As Harvard’s undergraduate student body has grown ever more diverse, many challenges remain in making the University a fully inclusive institution for all those admitted. According to The Crimson’s annual survey of graduating seniors, students of color at Harvard are less likely to concentrate in the arts and humanities than their white peers. But both faculty and students say that making the arts more open has rarely been so important.
As the year draws to a close, it comes time to reflect, or maybe in the case of 2016, to forget.
“We have statues to pee on,” says one of the characters, a Harvard student, while encouraging another to hurry up in “Little to Do with Anything.” Kirkland Drama Society’s newest production—its annual, very loose adaptation of a Shakespeare farce—is a version of “Much Ado About Nothing,” relocated to Cape Cod and set a week before graduation.
Harvard College promises its undergraduates a liberal arts education, but under its online course catalog, departmental classes are categorized under four distinct headings. The widespread ingrained sense of division between the arts and sciences traces back to popular ideas about brain lateralization: The left hemisphere processes logical information, and the right hemisphere, creative. But what of the students interested in studies that fall within the intersection of disciplines?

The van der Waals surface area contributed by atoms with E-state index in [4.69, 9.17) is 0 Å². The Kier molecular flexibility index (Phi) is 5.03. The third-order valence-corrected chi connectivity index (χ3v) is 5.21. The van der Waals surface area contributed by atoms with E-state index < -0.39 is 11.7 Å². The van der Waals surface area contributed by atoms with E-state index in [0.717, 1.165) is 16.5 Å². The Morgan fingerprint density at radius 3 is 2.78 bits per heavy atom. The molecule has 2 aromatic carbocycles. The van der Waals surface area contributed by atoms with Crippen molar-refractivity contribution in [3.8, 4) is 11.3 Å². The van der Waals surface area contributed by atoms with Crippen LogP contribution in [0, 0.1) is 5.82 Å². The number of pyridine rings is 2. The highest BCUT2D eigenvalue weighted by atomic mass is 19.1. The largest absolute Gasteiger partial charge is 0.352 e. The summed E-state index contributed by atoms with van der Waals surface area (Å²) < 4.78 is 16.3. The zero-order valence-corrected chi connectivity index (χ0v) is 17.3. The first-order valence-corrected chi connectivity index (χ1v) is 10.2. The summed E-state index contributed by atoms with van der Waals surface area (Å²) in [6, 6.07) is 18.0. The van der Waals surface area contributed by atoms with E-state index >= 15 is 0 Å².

On Nov. 6, Record Hospital—the underground music department of WHRB, Harvard’s FM radio station—hosted musicians in Holden Chapel to perform for a local audience from all over the Boston area.
Despite the international acclaim her sculptures receive for their sociopolitical implications, Doris Salcedo identifies solely as a maker of art. “I am an artist,” she said at the press preview of her new exhibition at the Harvard Art Museums. “I am not a political activist; I am not in social justice. I am an artist: That’s all I am and all I want to do.”
Students in Spanish 126: Performing Latinidad process through the yard on Monday as a part of a performance piece exploring experiences of Latinos in the United States. The procession made stops around Harvard Yard for a poetry reading, a coordinated spoken word piece, and other acted performances commenting on anti-Latino discourse in the 2016 presidential election.
One of Winslow Homer’s most striking works, “Summer Night,” has arrived at the Harvard Art Museums, on loan from the Musée d’Orsay until July.
“Embodied Absence: Chilean Art of the 1970s Now” is a new exhibition at the Carpenter Center for the Visual Arts, but one might encounter pieces from it, such as Luz Donoso’s “Señalamientos con cuerpo estrecho” (Signage with Narrow Body), while taking a walk through Cambridge. This is not the exhibition’s only unconventional aspect—it also largely involves performance art.
Students and local residents flooded into the Harvard Art Museums’ Menschel Hall on Tuesday to learn about the theme of mourning in Colombian artist Doris Salcedo’s work.
The concert, billed as “A special tribute to Steven Stucky,” indeed provided a fitting commemoration to the contemporary American giant while also doing justice to the works of the other composers featured on the program.